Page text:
Amalie Dideriksen is heading into the new season looking to put a tough 2019 campaign fully behind her. For the Dane, consistency and getting back to challenging for wins are the main goals after a year which saw her take one podium spot – victory at the Danish National Championships road race.
The 23-year-old hasn't yet managed to return to the heights of 2016 when she won the World Championships road race in Qatar, and admitted that she struggled with outside expectations afterwards. But now, in her sixth season with Boels Dolmans, Dideriksen said that there were positives to take from last year despite the disappointment.
"I think I definitely wanted more, starting the year, so it was a difficult year for me," Dideriksen told Cyclingnews at the Boels training camp in Spain. "There are some positives to take out of it. I wanted to achieve more, results-wise, but I feel like I continued my development, and I just have to take that from 2019.
"I still did all the training and everything so I still feel up to my level. I just hope that it will show soon so that I can show the potential I think I have.
"I would like to get a win this season. It's hard to say which yet, because I don't know where I'll be going. But to be up there in the finals is my main goal, along with being more consistent."
Dideriksen couldn't pinpoint one specific problem that set her back during the season, saying that she "just missed that last little edge that makes all the difference at the top of pro sports."
We're now just over three years since the biggest moment of her career so far – outpacing Kirsten Wild to take the rainbow jersey in Qatar. She was just 20 years old back then – the youngest Worlds winner since Marianne Vos in 2006 – and the surprise win put her on a trajectory that she wasn't quite ready for at the time, she says.
"It came as a big surprise for me and everyone else," said Dideriksen. "Suddenly, people expected me to be on podiums in every race, but that was just not where I was in my career.
"That was definitely hard to accept for myself, that it doesn't really change who you are or where you are. There's still a lot of hard work that needs to be done to be at the top of races, and that's still what I'm doing – trying to be there.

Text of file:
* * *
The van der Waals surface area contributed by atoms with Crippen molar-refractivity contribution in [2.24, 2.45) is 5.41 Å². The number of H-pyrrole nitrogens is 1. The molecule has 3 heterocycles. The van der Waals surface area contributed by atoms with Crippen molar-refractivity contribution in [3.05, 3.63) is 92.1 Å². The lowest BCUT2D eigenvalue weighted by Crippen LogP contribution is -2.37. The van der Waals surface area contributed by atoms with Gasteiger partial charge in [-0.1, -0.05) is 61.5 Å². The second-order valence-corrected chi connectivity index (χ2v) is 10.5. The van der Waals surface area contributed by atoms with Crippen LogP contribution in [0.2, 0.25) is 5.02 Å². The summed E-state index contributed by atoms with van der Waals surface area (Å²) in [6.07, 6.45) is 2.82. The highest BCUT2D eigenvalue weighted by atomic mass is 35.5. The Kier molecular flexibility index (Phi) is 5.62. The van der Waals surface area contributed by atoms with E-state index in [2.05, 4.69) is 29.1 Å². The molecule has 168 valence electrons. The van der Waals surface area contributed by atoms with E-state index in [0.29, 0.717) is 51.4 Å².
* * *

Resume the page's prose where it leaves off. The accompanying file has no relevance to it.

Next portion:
"After I became world champion it made a huge change for me because it was really difficult to suddenly get a lot of attention and maybe not living up to everyone else's expectations all of the time.
"That made me realise that it's just not how life works. You can't really do what everybody else expects all the time, so I'm starting to focus more on myself, and trying to achieve my own goals instead of trying to achieve everyone else's."
If she's found it tough to deal with increased expectations since her win, then Dideriksen certainly has teammates who have been through similar experiences. Racing alongside her at are two former world champions in Anna van der Breggen and Chantal Blaak, plus current European champion Amy Pieters.
The democratic principles in place at the team will also help – everybody gets a chance to lead the team at races, whether they're serial winners or domestiques. At Boels, there's no chance a rider struggling for form is consigned to permanent domestique duty.
"I definitely think that it's important, that everyone gets their own chances and opportunities," she says. "I really like that girls like Anna, Chantal and Amy want to do that. They could go for every race if they wanted to.
"I think that having girls want to sacrifice their own chances makes a good group, and it's something you don't really see from the outside. I really like when everyone comes together like that."
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Daniel Ostanek is production editor at Cyclingnews, having joined in 2017 as a freelance contributor and later being hired as staff writer. Prior to joining the team, he had written for most major publications in the cycling world, including CyclingWeekly, Rouleur, and CyclingTips.
Daniel has reported from the world's top races, including the Tour de France and the spring Classics, and has interviewed many of the sport's biggest stars, including Wout van Aert, Remco Evenepoel, Mark Cavendish, Demi Vollering, and Anna van der Breggen.
As well as original reporting, news and feature writing, and production work, Daniel also runs The Leadout newsletter and oversees How to Watch guides throughout the season. His favourite races are Strade Bianche and the Volta a Portugal, and he rides a Colnago C40.